In the early 1780s, after making a vastly superior steam engine to the then classic Newcomen steam engine, Watt was looking for a way to market his invention, advertising the fact that his engine used about 75% less fuel than a similarly powered Newcomen, among many other improvements.
At first, he tried selling his engine on a royalty scheme, where the customers would owe him one-third of the money they saved by using his engine over other steam engines. Of course, many at the time used horses, not steam engines, so it was difficult to compare without them actually buying the engine to see how it would perform for their particular usage. Thus, he scrapped the royalty scheme and decided to try a different tact to convince people to buy his engine.
Ever the inventor, his solution was to come up with a new unit of measurement that those in need of his engine understood -horse power, referring to powerful draft horses.
Thus, he set about determining how much power a typical draft horse could generate. It isn’t known exactly how he came up with the numbers he did, as there are conflicting accounts of the experiments he ran. But after doing those experiments, he figured out a typical draft horse could do about 32,400 foot-pounds of work in 60 seconds and maintain that power rate for a good long workday. He then rounded up, going with 33,000 foot-pounds per minute for 1 horsepower.
So, in other words, by his estimation a good draft horse could lift 33,000 pounds of material 1 foot in 1 minute or 3,300 pounds of material 10 feet in one minute, etc .
In truth, that’s a very generous estimate as very few horses could maintain that kind of power for a full workday, but getting a perfect figure wasn’t that important to what Watt was trying to do. Further, by overestimating what a horse could do, whether intentionally or not, he made sure that his product would always over deliver what he said when trying to get people to buy it, which is a great word-of-mouth marketing trick.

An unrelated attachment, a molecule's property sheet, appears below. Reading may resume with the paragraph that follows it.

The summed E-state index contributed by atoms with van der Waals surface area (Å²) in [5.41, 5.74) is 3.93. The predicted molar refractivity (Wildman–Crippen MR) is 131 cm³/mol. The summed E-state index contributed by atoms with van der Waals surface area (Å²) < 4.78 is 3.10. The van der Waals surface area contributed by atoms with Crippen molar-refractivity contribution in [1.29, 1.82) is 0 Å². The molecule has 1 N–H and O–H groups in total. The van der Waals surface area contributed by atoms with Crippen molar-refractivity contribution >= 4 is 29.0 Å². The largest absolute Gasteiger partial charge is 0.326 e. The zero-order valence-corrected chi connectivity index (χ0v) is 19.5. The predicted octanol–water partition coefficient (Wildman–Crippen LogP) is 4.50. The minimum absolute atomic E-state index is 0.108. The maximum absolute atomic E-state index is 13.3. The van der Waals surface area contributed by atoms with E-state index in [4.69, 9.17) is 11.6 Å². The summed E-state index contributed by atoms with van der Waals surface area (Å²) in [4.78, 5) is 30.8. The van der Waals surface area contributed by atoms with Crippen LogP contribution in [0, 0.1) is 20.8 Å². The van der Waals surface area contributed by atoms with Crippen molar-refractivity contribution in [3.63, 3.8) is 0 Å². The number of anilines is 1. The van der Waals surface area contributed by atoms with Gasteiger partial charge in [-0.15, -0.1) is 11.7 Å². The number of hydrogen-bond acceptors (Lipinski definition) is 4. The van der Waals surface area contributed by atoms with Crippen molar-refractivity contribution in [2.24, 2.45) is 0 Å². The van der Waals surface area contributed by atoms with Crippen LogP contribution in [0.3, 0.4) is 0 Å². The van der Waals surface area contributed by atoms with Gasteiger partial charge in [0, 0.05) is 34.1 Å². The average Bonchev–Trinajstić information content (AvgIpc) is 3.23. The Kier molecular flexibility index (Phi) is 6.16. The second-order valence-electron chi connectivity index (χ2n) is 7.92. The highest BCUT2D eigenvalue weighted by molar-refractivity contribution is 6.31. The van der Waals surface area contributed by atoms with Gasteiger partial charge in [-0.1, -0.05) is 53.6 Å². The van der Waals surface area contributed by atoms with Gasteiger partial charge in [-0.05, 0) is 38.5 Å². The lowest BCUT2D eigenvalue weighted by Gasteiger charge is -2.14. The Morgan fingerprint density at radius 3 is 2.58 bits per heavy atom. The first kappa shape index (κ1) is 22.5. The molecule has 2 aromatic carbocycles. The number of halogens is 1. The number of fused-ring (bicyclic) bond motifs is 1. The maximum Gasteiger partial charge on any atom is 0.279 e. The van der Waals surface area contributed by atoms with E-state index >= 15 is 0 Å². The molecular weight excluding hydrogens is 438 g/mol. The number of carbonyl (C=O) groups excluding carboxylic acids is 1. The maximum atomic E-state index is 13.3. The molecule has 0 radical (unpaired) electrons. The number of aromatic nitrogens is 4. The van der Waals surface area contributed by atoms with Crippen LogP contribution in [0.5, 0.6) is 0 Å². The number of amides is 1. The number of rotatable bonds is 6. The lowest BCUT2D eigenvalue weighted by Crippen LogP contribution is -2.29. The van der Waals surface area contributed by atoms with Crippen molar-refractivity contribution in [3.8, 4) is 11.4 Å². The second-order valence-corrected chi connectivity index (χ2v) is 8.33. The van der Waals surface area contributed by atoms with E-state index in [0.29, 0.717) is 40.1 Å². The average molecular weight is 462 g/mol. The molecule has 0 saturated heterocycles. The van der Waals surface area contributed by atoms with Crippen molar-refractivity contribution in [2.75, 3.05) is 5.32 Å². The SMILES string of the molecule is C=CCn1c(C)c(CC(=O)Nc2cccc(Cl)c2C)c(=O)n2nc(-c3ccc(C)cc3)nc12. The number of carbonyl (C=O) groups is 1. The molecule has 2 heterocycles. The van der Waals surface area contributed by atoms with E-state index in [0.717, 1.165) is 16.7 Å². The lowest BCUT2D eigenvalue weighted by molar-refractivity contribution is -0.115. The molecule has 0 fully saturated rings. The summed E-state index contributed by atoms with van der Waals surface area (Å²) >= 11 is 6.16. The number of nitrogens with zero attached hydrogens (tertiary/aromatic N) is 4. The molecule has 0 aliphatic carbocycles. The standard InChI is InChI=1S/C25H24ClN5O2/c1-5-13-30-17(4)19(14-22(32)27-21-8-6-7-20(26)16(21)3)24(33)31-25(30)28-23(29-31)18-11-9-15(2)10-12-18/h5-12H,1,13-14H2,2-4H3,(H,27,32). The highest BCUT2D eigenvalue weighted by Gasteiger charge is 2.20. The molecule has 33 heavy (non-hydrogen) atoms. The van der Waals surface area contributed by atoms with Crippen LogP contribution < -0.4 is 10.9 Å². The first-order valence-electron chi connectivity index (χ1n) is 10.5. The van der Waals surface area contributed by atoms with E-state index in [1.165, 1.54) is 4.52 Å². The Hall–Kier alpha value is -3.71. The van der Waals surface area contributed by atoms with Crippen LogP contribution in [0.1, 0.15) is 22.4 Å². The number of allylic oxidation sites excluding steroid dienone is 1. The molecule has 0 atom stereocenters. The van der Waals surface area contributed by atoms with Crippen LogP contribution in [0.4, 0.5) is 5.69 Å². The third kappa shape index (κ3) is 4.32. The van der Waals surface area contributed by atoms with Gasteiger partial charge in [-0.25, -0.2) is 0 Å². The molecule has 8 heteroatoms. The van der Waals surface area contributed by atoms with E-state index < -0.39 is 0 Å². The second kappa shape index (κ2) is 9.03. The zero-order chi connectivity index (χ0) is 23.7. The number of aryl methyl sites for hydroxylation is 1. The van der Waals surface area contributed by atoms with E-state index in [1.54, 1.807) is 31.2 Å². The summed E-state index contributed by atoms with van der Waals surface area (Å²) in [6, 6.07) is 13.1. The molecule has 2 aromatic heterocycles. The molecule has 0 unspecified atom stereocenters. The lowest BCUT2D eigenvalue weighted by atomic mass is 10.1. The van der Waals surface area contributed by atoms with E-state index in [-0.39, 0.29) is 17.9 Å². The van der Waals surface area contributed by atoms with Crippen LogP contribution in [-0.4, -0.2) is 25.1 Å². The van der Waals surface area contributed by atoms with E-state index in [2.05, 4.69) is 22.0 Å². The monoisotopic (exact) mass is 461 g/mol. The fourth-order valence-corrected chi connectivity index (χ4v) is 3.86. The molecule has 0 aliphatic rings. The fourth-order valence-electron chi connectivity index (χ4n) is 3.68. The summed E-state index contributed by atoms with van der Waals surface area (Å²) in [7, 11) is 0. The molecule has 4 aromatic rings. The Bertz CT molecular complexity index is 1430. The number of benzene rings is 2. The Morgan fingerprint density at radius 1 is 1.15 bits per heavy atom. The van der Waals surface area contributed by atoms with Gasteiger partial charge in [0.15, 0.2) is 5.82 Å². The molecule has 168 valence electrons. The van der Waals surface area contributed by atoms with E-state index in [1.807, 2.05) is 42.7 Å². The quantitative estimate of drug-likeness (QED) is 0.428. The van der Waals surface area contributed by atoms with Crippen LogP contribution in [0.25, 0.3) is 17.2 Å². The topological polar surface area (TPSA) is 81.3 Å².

In the end, Watt’s engine was revolutionary and played a huge role in the Industrial Revolution. Thanks to this fact, his unit of measure of an engine’s power, horsepower, also became popular. Funny enough, today the SI unit of power, the Watt, which was named in homage to James Watt, has widely come to replace “horsepower” in most applications.
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While Watt came up with the exact measurement of what would become “horsepower,” he was not the first to propose the idea of equating a steam engine’s power to a horse’s. The first documented instance of this was suggested by British inventor Thomas Savery who wrote the following in a letter in 1702:
So that an engine which will raise as much water as two horses, working together at one time in such a work, can do, and for which there must be constantly kept ten or twelve horses for doing the same. Then I say, such an engine may be made large enough to do the work required in employing eight, ten, fifteen, or twenty horses to be constantly maintained and kept for doing such a work…